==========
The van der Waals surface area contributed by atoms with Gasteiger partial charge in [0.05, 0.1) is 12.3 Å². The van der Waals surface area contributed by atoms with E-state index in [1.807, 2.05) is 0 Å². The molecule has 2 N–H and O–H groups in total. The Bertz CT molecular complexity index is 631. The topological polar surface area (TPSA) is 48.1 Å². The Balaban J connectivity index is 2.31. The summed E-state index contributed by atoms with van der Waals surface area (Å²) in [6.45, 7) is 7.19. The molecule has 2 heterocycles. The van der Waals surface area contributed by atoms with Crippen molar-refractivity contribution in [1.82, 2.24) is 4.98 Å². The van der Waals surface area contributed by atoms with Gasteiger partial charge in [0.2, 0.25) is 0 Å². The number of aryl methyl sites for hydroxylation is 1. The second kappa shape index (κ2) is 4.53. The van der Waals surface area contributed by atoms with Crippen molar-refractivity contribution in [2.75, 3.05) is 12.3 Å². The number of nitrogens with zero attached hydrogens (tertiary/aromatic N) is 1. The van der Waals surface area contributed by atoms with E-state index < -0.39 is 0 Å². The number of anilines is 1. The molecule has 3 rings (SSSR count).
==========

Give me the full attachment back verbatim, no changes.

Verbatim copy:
The van der Waals surface area contributed by atoms with Gasteiger partial charge in [0.05, 0.1) is 12.3 Å². The van der Waals surface area contributed by atoms with E-state index in [1.807, 2.05) is 0 Å². The molecule has 2 N–H and O–H groups in total. The Bertz CT molecular complexity index is 631. The topological polar surface area (TPSA) is 48.1 Å². The Balaban J connectivity index is 2.31. The summed E-state index contributed by atoms with van der Waals surface area (Å²) in [6.45, 7) is 7.19. The molecule has 2 heterocycles. The van der Waals surface area contributed by atoms with Crippen molar-refractivity contribution in [1.82, 2.24) is 4.98 Å². The van der Waals surface area contributed by atoms with Gasteiger partial charge in [0.2, 0.25) is 0 Å². The number of aryl methyl sites for hydroxylation is 1. The second kappa shape index (κ2) is 4.53. The van der Waals surface area contributed by atoms with Crippen molar-refractivity contribution in [2.75, 3.05) is 12.3 Å². The number of nitrogens with zero attached hydrogens (tertiary/aromatic N) is 1. The van der Waals surface area contributed by atoms with E-state index < -0.39 is 0 Å². The number of anilines is 1. The molecule has 3 rings (SSSR count).